Moderators of Remission in Patients With Late-Life Depression: Where Do We Go Next? The article by Kaneriya and colleagues1 in this issue of JAMA Psychiatry reports on a randomized double-blind clinical trial examining the moderating factors that influence remission with aripiprazole treatment in an elderly population of participants with treatment-resistant late-life depression. The participants initially received extended-release venlafaxine hydrochloride to establish treatment resistance, and then they were randomly assigned to 12 weeks of augmentation with aripiprazole or placebo.2 Pursuing their a priori hypotheses, the investigators tested for the moderating effects of executive dysfunction (specifically, measures of set shifting and response inhibition), comorbid anxiety, and medical burden. All of these factors have been implicated in contributing to poor antidepressant responses in late-life depression,3,4 but they have not previously been examined in second-line therapies and often not in the context of placebo-controlled trials. The study team found that neither medical morbidity nor response inhibition was related to remission. A higher severity of anxiety predicted an overall lower remission rate but did not specifically moderate aripiprazole efficacy. In contrast, set-shifting performance measured with the Trail Making Test moderated aripiprazole efficacy; participants who performed better were more likely to remit with aripiprazole than with placebo. For participants performing poorly, aripiprazole did not demonstrate a benefit over placebo. These findings have several implications and raise many questions. The observed relationship between a poor response to aripiprazole and poor set-shifting performance may be related to a common underlying factor: dopaminergic dysfunction. As observed by Kaneriya and colleagues,1 aripiprazole acts as a partial agonist across several dopamine receptors, while set shifting involves cooperative interactions between the D1 and D2 receptors. Hypothetically, dysfunction or an imbalance of dopamine receptors may contribute to set-shifting deficits, altered aripiprazole dopamine receptor binding, and poorer clinical response. Although it needs to be tested, such a theory of a common underlying biological substrate is appealing. Certainly other groups have implicated dopaminergic dysfunction in the pathogenesis of depression, anhedonia, and deficits in reward processing. Dopaminergic dysfunction may also contribute to the cognitive deficits that are commonly seen in patients with late-life depression.4 Despite work demonstrating that the density of dopamine receptors changes with aging and that such changes may parallel cognitive decline,5 the role of dopaminergic dysfunction as it contributes to the development or course of late-life depression has not been widely studied. Intriguingly, as set-shifting performance moderates aripiprazole response, can we use standardized neuropsychological tests of this cognitive process to guide therapeutic decisions? This could lead to earlier clinical decisions to proceed with aripiprazole augmentation for individuals who do not remit with a first-line antidepressant. Knowing the likelihood of a response could also ensure that patients less likely to respond would avoid starting aripiprazole augmentation treatment, thus reducing the rate of unsuccessful trials. These patients could be steered toward other treatments that hopefully provide better chances of remission. However, several questions arise: What is this “next step” treatment? How can we improve outcomes in this population of patients with executive dysfunction? Would evidence-based psychotherapy provide a benefit for this pharmacologically resistant population, or should patients be guided toward brain stimulation therapies? Although the current state of the literature does not provide a clear answer about the optimal next step, the theoretical framework of dopaminergic dysfunction leading to a shared vulnerability to set-shifting deficits and poor aripiprazole response may be informative. Beyond aripiprazole and other second-generation antipsychotic medications, augmentation strategies that engage dopaminergic systems include both bupropion hydrochloride and methylphenidate hydrochloride.6 In contrast to aripiprazole’s activity at dopamine receptors, these agents work via a different mechanism by inhibiting dopamine reuptake. It is currently unclear whether individuals with set-shifting deficits, possibly related to alterations in density or function of dopaminergic receptors, would receive any differential benefit from these other agents. Do set-shifting deficits also predict poor responses to other dopaminergic agents used to augment antidepressant responses? A limitation of such agents is that while augmentation with bupropion or methylphenidate may result in greater clinical improvement over antidepressant monotherapy, they do not necessarily result in a greater improvement in cognitive performance.6 As an alternative strategy, could a therapeutic focus on the cognitive deficits result in clinical improvement in depressive symptoms? One possibility may be cognitive training, an approach based on the theory that increased cognitive activity results in neuroplastic changes in the brain. As reviewed elsewhere,7 recent work in older adults demonstrates that neuroplasticity-based computerized cognitive remediation (nCCR) can improve in vivo measures of neuroplasticity and performance across a range of cognitive domains and is also generalizable and sustainable. A recent preliminary study examined nCCR in geriatric depression (nCCR-GD),7 using a training approach that specifically focused on executive functions, including set shifting. This preliminary study7 found that 30 hours of nCCR-GD over 4 weeks was as effective as 12 weeks of escitalopram oxalate in treating depressive symptoms, but with a faster reduction in depressive symptoms and a greater improvement in the targeted executive functions. Although a definitive trial is needed, such an approach could be beneficial to patients with set-shifting deficits who have poorer odds of responding to antidepressant medications. This study1 also highlights the need to incorporate broader, hypothesis-driven dimensional measures into clinical trials. The design of the study by Kaneriya and colleagues1 was developed from past literature examining how clinical, cognitive, and medical heterogeneity in late-life depression may be related to variability in treatment outcomes. As exemplified by the decision to examine anxiety and executive function, such measures may inherently be transdiagnostic and may not obviously fit within the DSM-5 conceptualization of a major depressive disorder diagnosis. Consideration of such comorbid dimensional symptomatology can thus be clinically relevant and can help us to identify clinical phenotypes that put patients at higher risk of poor treatment responses. These findings can also inform future studies examining alternative interventions or probing the underlying neurobiology. This study1 thus supports the integration of transdiagnostic psychiatric formulations into traditional clinical efficacy trials, such as those proposed by the National Institute of Mental Health’s Research Domain Criteria program. However, this endorsement comes with a note of caution. The decision to incorporate such dimensional measures should be made carefully, building from established literature, because the examination of moderating effects has implications for statistical power. Before testing for a moderating effect, one should feel confident in the study’s power to detect such an effect, should it exist. Although this study’s findings require replication, the potential for using a common, easy-to-administer neuropsychological test to personalize antidepressant treatment decisions for older adults is appealing. However, even with this approach, remission rates continue to be lower than we would like. Overall, the authors report that aripiprazole is superior to placebo in achieving remission in older patient with treatment-resistant late-life depression (44% of participants treated with aripiprazole and 29% of placebo-randomized participants had late-life depression that was in remission, with a number needed to treat of 6.6).2 When targeting individuals with an intact set-shifting performance, these numbers improve (53.3% remission rate with aripiprazole and 28.1% remission rate with placebo), with a number needed to treat of 4,1 potentially allowing us to better target aripiprazole’s use. Thus, half of the individuals with an intact set-shifting performance still do not remit with aripiprazole. The picture is even more dire when considering individuals with high levels of anxiety, a population where less than 20% of participants remitted.1 This study’s findings are thus a step forward, but it also highlights the need for more effective interventions, particularly for individuals with executive dysfunction or substantial comorbid anxiety. In summary, this study1 has important implications for clinical treatment and clinical trial methodology. Moreover, it provides important clues about neurobiological mechanisms that may underlie both cognitive deficits and poor clinical response. Back to top Article Information Corresponding Author: Warren D. Taylor, MD, MHSc, Center for Cognitive Medicine, Department of Psychiatry, Vanderbilt University Medical Center, 1601 23rd Ave S, Nashville, TN 37212 (warren.d.taylor@vanderbilt.edu). Published Online: March 9, 2016. doi:10.1001/jamapsychiatry.2015.3458. Conflict of Interest Disclosures: None reported. Funding/Support: The preparation of the manuscript was partially supported by National Institutes of Health grants R21 MH099218 and R01 MH102246. Role of the Funder/Sponsor: The National Institutes of Health had no role in preparation, review, or approval of the manuscript and decision to submit the manuscript for publication. References 1. Kaneriya SH, Robbins-Welty GA, Smagula SF, et al. Predictors and moderators of remission with aripiprazole augmentation in treatment-resistant late-life depression: an analysis of the IRL-GRey randomized clinical trial [published online March 9, 2016]. JAMA Psychiatry. doi:10.1001/jamapsychiatry.2015.3447.Google Scholar 2. Lenze EJ, Mulsant BH, Blumberger DM, et al. Efficacy, safety, and tolerability of augmentation pharmacotherapy with aripiprazole for treatment-resistant depression in late life: a randomised, double-blind, placebo-controlled trial. Lancet. 2015;386(10011):2404-2412.PubMedGoogle ScholarCrossref 3. Nelson JC, Delucchi KL, Schneider LS. Moderators of outcome in late-life depression: a patient-level meta-analysis. Am J Psychiatry. 2013;170(6):651-659.PubMedGoogle ScholarCrossref 4. Taylor WD, Aizenstein HJ, Alexopoulos GS. The vascular depression hypothesis: mechanisms linking vascular disease with depression. Mol Psychiatry. 2013;18(9):963-974.PubMedGoogle ScholarCrossref 5. Bäckman L, Lindenberger U, Li SC, Nyberg L. Linking cognitive aging to alterations in dopamine neurotransmitter functioning: recent data and future avenues. Neurosci Biobehav Rev. 2010;34(5):670-677.PubMedGoogle ScholarCrossref 6. Lavretsky H, Reinlieb M, St Cyr N, Siddarth P, Ercoli LM, Senturk D. Citalopram, methylphenidate, or their combination in geriatric depression: a randomized, double-blind, placebo-controlled trial. Am J Psychiatry. 2015;172(6):561-569.PubMedGoogle ScholarCrossref 7. Morimoto SS, Wexler BE, Liu J, Hu W, Seirup J, Alexopoulos GS. Neuroplasticity-based computerized cognitive remediation for treatment-resistant geriatric depression. Nat Commun. 2014;5:4579.PubMedGoogle ScholarCrossref http://www.deepdyve.com/assets/images/DeepDyve-Logo-lg.png JAMA Psychiatry American Medical Association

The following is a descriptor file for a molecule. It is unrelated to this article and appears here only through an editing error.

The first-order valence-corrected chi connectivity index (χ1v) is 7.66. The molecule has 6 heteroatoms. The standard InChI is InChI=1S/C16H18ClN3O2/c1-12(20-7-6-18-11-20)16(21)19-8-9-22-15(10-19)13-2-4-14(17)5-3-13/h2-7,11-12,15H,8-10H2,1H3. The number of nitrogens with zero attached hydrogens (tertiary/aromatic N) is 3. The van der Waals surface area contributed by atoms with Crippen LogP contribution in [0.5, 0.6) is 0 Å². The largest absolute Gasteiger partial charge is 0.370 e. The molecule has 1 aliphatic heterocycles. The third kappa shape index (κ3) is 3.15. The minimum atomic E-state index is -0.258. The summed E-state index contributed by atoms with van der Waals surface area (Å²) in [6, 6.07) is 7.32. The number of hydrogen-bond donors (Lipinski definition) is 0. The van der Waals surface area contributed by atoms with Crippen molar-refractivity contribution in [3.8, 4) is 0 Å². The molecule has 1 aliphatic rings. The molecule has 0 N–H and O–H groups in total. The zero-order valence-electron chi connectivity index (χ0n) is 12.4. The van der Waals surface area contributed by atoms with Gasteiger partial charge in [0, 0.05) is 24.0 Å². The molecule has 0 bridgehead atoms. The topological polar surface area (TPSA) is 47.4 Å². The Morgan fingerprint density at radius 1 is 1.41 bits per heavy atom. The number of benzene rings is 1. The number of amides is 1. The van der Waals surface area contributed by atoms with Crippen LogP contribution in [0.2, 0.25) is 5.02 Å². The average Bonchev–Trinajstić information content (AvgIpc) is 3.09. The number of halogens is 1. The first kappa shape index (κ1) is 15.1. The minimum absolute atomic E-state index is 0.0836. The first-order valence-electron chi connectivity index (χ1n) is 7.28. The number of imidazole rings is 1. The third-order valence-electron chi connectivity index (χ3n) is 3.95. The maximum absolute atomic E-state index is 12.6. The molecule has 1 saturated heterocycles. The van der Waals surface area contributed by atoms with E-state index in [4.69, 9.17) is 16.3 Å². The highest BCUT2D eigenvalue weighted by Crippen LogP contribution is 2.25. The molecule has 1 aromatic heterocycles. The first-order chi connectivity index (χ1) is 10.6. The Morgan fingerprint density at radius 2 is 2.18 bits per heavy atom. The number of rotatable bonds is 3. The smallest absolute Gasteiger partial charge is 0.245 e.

Moderators of Remission in Patients With Late-Life Depression: Where Do We Go Next?